The Australian Medical Association Limited and state AMA entities comply with the Privacy Act 1988. Please refer to the AMA Privacy Policy to understand our commitment to you and information on how we store and protect your data.




AMA Indigenous peoples' scholarship winner wants to close the gap in health inequalities

03 Sep 2013

A young Indigenous woman who has embraced the fight to close the life expectancy gap between Indigenous and non-Indigenous Australians has won the AMA Indigenous Peoples’ Medical Scholarship for 2013.

Ngaree Blow, a third year Doctor of Medicine student at the University of Melbourne, said she wants to see improvements in the health inequalities between Indigenous and non-Indigenous Australians.

“I want to work with my community and other Indigenous communities because I am proud of my culture,” Ms Blow said.

“I want to see changes in health outcomes to decrease the significant amount of grief and loss for my family and my community, and I want to see greater opportunities for my people in areas such as education.

“Having a healthier community means that there are a lot more opportunities for equality in all aspects of Australian life.”

Ngaree was not accepted into medicine upon completing school. She knew she wanted to be a doctor, so chose to do a Bachelor of Science degree to keep her options open.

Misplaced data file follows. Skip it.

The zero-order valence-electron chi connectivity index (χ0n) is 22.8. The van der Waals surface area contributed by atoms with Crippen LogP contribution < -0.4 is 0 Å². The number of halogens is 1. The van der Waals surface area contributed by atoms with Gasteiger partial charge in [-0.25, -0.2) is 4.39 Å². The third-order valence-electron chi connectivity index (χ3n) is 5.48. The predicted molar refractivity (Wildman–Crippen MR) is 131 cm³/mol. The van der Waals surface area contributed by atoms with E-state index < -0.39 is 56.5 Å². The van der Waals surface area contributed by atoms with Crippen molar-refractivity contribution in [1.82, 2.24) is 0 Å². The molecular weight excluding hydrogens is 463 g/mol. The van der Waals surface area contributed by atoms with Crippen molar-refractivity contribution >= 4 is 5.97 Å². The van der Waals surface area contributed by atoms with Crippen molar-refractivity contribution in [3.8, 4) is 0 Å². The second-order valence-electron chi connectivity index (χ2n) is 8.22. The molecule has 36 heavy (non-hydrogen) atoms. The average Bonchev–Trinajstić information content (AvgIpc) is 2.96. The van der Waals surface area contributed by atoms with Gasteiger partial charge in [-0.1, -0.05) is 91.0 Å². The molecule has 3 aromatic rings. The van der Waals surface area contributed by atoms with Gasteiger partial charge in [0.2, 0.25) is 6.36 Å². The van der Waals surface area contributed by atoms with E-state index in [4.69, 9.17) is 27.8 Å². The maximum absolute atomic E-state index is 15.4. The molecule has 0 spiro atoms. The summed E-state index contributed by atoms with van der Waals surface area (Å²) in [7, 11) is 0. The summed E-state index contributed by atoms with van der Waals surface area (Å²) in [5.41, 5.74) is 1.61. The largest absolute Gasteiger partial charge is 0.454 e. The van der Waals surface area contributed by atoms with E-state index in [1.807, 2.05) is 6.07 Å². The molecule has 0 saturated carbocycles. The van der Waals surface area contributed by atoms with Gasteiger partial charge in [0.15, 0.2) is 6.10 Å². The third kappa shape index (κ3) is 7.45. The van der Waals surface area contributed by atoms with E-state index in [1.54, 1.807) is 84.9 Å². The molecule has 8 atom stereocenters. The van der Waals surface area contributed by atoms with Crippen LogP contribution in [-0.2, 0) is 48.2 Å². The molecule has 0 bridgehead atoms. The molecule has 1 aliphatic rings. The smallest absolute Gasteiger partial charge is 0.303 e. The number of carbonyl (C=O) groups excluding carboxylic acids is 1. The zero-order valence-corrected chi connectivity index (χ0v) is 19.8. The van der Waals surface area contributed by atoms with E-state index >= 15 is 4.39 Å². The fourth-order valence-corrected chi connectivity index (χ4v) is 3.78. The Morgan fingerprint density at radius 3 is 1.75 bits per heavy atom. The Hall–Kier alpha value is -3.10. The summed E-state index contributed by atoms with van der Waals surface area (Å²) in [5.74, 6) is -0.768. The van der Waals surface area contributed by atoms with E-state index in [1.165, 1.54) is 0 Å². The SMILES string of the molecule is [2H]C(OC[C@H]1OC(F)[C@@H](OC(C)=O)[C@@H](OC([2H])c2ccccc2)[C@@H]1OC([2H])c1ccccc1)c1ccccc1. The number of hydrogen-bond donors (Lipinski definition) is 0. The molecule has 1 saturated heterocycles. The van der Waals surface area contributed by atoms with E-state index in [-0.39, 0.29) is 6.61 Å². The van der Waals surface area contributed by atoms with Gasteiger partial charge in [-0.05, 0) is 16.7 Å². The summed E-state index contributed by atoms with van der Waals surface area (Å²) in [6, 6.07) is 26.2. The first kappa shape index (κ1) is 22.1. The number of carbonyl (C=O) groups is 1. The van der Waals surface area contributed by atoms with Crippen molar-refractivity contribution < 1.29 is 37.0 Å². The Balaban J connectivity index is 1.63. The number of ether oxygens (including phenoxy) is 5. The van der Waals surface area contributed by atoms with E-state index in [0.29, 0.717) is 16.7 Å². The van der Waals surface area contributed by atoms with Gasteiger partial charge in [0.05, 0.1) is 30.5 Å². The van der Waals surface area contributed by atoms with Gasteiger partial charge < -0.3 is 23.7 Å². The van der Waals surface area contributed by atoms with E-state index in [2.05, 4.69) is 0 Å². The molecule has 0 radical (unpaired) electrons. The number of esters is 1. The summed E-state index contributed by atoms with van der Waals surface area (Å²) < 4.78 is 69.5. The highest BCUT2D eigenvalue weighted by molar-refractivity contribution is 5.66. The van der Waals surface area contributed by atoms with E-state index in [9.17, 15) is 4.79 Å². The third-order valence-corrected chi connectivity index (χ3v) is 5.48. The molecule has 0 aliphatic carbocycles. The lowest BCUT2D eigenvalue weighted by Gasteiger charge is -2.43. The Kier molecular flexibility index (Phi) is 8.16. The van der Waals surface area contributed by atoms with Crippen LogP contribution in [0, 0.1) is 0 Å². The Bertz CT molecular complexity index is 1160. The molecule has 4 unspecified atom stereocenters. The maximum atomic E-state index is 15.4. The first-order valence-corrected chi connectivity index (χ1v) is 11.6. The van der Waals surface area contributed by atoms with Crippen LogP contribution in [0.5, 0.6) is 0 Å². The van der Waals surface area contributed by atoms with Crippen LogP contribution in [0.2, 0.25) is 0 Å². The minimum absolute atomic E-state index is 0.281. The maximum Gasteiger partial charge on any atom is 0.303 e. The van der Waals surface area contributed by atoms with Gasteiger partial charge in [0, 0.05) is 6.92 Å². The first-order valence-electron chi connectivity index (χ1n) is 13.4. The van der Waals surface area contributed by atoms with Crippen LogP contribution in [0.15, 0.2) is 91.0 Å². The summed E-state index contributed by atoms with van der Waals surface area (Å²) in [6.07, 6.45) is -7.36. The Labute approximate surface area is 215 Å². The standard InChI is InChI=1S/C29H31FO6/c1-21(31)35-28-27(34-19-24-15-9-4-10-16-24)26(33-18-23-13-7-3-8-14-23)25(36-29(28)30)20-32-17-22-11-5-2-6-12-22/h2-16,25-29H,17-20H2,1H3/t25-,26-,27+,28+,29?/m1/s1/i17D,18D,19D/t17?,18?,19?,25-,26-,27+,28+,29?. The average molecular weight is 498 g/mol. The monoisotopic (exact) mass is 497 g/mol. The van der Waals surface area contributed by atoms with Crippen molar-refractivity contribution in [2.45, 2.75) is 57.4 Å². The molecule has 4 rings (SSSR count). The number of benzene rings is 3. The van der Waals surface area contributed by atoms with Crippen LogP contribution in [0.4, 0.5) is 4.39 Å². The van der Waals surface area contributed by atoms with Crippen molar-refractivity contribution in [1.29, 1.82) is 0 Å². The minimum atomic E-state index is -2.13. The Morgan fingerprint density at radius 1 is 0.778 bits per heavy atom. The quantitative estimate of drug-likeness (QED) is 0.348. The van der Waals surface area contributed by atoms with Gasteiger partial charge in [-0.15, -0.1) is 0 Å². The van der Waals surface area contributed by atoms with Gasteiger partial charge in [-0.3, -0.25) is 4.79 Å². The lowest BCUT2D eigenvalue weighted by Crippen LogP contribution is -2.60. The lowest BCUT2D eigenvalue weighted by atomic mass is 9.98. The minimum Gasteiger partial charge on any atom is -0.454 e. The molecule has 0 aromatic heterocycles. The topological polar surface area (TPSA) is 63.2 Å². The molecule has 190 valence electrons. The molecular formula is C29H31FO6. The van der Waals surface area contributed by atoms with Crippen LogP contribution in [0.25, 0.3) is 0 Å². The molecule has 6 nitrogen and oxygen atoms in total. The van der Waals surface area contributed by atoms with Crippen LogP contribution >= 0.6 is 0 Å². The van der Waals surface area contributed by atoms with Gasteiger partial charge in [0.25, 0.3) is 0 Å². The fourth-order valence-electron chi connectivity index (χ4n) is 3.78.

While studying Science, her older brother died from a congenital heart disease, an event that re-energised her desire to become a doctor. She was later accepted to study Medicine at the University of Melbourne.

AMA President, Dr Steve Hambleton, awarded Ngaree Blow, the scholarship today, in Melbourne.

Valued at $9000 for each year of study, the scholarship provides support and encouragement for Indigenous students studying medicine.

Dr Hambleton said the scholarship is designed to encourage and support Indigenous students prepare for their careers in medicine, particularly in Indigenous health.

“The AMA acknowledges the unique contribution of Indigenous health professionals to improve health outcomes of Indigenous people,” Dr Hambleton said.

“Assisting Indigenous medical students to complete their studies is a positive step toward ensuring there are more Indigenous doctors to serve their communities.”


3 September 2013

CONTACT:                        John Flannery                           02 6270 5477 / 0419 494 761

                                            Kirsty Waterford                       02 6270 5464 / 0427 209 753 

Published: 03 Sep 2013